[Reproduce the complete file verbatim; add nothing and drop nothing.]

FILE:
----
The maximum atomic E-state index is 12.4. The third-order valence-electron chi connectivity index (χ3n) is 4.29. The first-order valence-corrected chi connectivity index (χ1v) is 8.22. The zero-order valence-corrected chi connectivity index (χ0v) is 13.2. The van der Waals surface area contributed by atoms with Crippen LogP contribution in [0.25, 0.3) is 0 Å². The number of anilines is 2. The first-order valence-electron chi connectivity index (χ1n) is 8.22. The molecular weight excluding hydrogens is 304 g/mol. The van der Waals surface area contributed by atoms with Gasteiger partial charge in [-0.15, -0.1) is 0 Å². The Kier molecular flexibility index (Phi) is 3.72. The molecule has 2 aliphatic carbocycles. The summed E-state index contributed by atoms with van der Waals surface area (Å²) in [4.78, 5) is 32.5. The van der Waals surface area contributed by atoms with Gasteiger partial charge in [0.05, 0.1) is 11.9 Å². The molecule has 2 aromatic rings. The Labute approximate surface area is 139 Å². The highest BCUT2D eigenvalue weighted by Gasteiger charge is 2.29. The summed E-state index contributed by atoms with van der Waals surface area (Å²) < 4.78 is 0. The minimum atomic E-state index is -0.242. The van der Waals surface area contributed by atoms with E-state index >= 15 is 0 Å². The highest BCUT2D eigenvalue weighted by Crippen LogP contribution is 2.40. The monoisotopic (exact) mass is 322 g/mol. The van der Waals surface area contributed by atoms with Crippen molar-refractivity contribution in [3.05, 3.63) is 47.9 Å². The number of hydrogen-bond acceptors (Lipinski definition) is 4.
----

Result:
The maximum atomic E-state index is 12.4. The third-order valence-electron chi connectivity index (χ3n) is 4.29. The first-order valence-corrected chi connectivity index (χ1v) is 8.22. The zero-order valence-corrected chi connectivity index (χ0v) is 13.2. The van der Waals surface area contributed by atoms with Crippen LogP contribution in [0.25, 0.3) is 0 Å². The number of anilines is 2. The first-order valence-electron chi connectivity index (χ1n) is 8.22. The molecular weight excluding hydrogens is 304 g/mol. The van der Waals surface area contributed by atoms with Gasteiger partial charge in [-0.15, -0.1) is 0 Å². The Kier molecular flexibility index (Phi) is 3.72. The molecule has 2 aliphatic carbocycles. The summed E-state index contributed by atoms with van der Waals surface area (Å²) in [4.78, 5) is 32.5. The van der Waals surface area contributed by atoms with Gasteiger partial charge in [0.05, 0.1) is 11.9 Å². The molecule has 2 aromatic rings. The Labute approximate surface area is 139 Å². The highest BCUT2D eigenvalue weighted by Gasteiger charge is 2.29. The summed E-state index contributed by atoms with van der Waals surface area (Å²) < 4.78 is 0. The minimum atomic E-state index is -0.242. The van der Waals surface area contributed by atoms with E-state index >= 15 is 0 Å². The highest BCUT2D eigenvalue weighted by Crippen LogP contribution is 2.40. The monoisotopic (exact) mass is 322 g/mol. The van der Waals surface area contributed by atoms with Crippen molar-refractivity contribution in [3.05, 3.63) is 47.9 Å². The number of hydrogen-bond acceptors (Lipinski definition) is 4.